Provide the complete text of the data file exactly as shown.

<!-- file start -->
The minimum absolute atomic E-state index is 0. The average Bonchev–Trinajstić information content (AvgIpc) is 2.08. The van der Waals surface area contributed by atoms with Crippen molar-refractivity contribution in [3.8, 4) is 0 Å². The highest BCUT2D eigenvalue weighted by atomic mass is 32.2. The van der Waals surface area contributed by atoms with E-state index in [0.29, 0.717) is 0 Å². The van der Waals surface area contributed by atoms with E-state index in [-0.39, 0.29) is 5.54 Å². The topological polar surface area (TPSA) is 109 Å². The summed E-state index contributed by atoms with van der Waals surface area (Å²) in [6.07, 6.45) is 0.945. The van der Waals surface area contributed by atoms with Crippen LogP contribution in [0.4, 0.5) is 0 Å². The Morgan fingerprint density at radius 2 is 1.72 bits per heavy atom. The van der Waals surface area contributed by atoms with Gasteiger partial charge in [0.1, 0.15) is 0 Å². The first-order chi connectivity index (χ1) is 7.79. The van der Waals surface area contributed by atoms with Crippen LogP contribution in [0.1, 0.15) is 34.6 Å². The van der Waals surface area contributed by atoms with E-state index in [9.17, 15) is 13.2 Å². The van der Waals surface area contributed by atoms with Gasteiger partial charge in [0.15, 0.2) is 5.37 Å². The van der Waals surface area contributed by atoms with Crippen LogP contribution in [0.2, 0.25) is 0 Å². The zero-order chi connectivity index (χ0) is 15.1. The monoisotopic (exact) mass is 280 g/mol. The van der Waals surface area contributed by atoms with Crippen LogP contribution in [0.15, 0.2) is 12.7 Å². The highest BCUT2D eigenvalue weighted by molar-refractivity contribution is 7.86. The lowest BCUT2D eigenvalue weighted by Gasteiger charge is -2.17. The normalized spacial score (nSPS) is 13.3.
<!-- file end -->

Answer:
The minimum absolute atomic E-state index is 0. The average Bonchev–Trinajstić information content (AvgIpc) is 2.08. The van der Waals surface area contributed by atoms with Crippen molar-refractivity contribution in [3.8, 4) is 0 Å². The highest BCUT2D eigenvalue weighted by atomic mass is 32.2. The van der Waals surface area contributed by atoms with E-state index in [0.29, 0.717) is 0 Å². The van der Waals surface area contributed by atoms with E-state index in [-0.39, 0.29) is 5.54 Å². The topological polar surface area (TPSA) is 109 Å². The summed E-state index contributed by atoms with van der Waals surface area (Å²) in [6.07, 6.45) is 0.945. The van der Waals surface area contributed by atoms with Crippen LogP contribution in [0.4, 0.5) is 0 Å². The Morgan fingerprint density at radius 2 is 1.72 bits per heavy atom. The van der Waals surface area contributed by atoms with Gasteiger partial charge in [0.1, 0.15) is 0 Å². The first-order chi connectivity index (χ1) is 7.79. The van der Waals surface area contributed by atoms with Crippen LogP contribution in [0.1, 0.15) is 34.6 Å². The van der Waals surface area contributed by atoms with E-state index in [9.17, 15) is 13.2 Å². The van der Waals surface area contributed by atoms with Gasteiger partial charge in [0.15, 0.2) is 5.37 Å². The van der Waals surface area contributed by atoms with Crippen LogP contribution in [0.2, 0.25) is 0 Å². The zero-order chi connectivity index (χ0) is 15.1. The monoisotopic (exact) mass is 280 g/mol. The van der Waals surface area contributed by atoms with Crippen LogP contribution in [0.15, 0.2) is 12.7 Å². The highest BCUT2D eigenvalue weighted by molar-refractivity contribution is 7.86. The lowest BCUT2D eigenvalue weighted by Gasteiger charge is -2.17. The normalized spacial score (nSPS) is 13.3.